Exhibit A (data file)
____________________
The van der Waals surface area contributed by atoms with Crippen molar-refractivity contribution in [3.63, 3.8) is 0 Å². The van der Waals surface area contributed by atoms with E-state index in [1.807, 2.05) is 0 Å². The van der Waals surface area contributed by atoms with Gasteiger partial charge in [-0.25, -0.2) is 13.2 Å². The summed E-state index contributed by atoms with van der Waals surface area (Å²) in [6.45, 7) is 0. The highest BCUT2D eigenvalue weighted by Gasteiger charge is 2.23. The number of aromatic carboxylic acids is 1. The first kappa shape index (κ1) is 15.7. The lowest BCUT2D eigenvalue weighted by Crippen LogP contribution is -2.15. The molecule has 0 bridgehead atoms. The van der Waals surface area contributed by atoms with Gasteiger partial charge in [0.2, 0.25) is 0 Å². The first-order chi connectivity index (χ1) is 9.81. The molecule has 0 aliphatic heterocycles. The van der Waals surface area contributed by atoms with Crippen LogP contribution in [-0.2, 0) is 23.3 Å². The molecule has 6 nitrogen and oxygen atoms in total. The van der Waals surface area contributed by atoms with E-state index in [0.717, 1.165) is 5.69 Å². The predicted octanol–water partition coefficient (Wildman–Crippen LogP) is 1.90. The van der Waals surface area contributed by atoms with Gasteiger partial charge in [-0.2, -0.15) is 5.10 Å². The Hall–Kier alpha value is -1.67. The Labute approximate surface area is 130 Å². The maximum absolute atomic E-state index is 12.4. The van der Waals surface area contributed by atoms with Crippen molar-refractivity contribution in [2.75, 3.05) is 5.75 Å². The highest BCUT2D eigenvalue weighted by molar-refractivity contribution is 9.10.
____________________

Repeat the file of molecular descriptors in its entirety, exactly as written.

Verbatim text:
The van der Waals surface area contributed by atoms with Crippen molar-refractivity contribution in [3.63, 3.8) is 0 Å². The van der Waals surface area contributed by atoms with E-state index in [1.807, 2.05) is 0 Å². The van der Waals surface area contributed by atoms with Gasteiger partial charge in [-0.25, -0.2) is 13.2 Å². The summed E-state index contributed by atoms with van der Waals surface area (Å²) in [6.45, 7) is 0. The highest BCUT2D eigenvalue weighted by Gasteiger charge is 2.23. The number of aromatic carboxylic acids is 1. The first kappa shape index (κ1) is 15.7. The lowest BCUT2D eigenvalue weighted by Crippen LogP contribution is -2.15. The molecule has 0 bridgehead atoms. The van der Waals surface area contributed by atoms with Gasteiger partial charge in [0.2, 0.25) is 0 Å². The first-order chi connectivity index (χ1) is 9.81. The molecule has 0 aliphatic heterocycles. The van der Waals surface area contributed by atoms with Crippen LogP contribution in [-0.2, 0) is 23.3 Å². The molecule has 6 nitrogen and oxygen atoms in total. The van der Waals surface area contributed by atoms with E-state index in [0.717, 1.165) is 5.69 Å². The predicted octanol–water partition coefficient (Wildman–Crippen LogP) is 1.90. The van der Waals surface area contributed by atoms with Gasteiger partial charge in [-0.2, -0.15) is 5.10 Å². The Hall–Kier alpha value is -1.67. The Labute approximate surface area is 130 Å². The maximum absolute atomic E-state index is 12.4. The van der Waals surface area contributed by atoms with Crippen molar-refractivity contribution in [2.75, 3.05) is 5.75 Å². The highest BCUT2D eigenvalue weighted by molar-refractivity contribution is 9.10.